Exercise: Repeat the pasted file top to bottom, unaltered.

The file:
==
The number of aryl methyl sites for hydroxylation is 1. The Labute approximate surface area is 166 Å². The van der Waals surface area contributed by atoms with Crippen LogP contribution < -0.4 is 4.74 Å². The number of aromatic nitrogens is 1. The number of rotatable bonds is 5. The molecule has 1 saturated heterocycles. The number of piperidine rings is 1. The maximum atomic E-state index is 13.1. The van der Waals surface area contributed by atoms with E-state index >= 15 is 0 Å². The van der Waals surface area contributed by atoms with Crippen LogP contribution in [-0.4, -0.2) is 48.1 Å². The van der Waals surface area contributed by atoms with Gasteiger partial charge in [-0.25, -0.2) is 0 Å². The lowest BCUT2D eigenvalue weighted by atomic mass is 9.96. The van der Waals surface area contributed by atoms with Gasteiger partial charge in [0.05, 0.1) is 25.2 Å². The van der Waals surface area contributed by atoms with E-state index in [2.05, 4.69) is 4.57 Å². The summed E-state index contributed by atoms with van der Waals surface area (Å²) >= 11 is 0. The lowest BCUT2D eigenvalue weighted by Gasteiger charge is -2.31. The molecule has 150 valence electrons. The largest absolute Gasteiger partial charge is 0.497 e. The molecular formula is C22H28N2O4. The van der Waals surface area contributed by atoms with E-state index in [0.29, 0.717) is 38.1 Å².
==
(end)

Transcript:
The number of aryl methyl sites for hydroxylation is 1. The Labute approximate surface area is 166 Å². The van der Waals surface area contributed by atoms with Crippen LogP contribution < -0.4 is 4.74 Å². The number of aromatic nitrogens is 1. The number of rotatable bonds is 5. The molecule has 1 saturated heterocycles. The number of piperidine rings is 1. The maximum atomic E-state index is 13.1. The van der Waals surface area contributed by atoms with E-state index >= 15 is 0 Å². The van der Waals surface area contributed by atoms with Crippen LogP contribution in [-0.4, -0.2) is 48.1 Å². The van der Waals surface area contributed by atoms with Gasteiger partial charge in [-0.25, -0.2) is 0 Å². The lowest BCUT2D eigenvalue weighted by atomic mass is 9.96. The van der Waals surface area contributed by atoms with Gasteiger partial charge in [0.05, 0.1) is 25.2 Å². The van der Waals surface area contributed by atoms with E-state index in [2.05, 4.69) is 4.57 Å². The summed E-state index contributed by atoms with van der Waals surface area (Å²) >= 11 is 0. The lowest BCUT2D eigenvalue weighted by Gasteiger charge is -2.31. The molecule has 150 valence electrons. The largest absolute Gasteiger partial charge is 0.497 e. The molecular formula is C22H28N2O4. The van der Waals surface area contributed by atoms with E-state index in [0.29, 0.717) is 38.1 Å².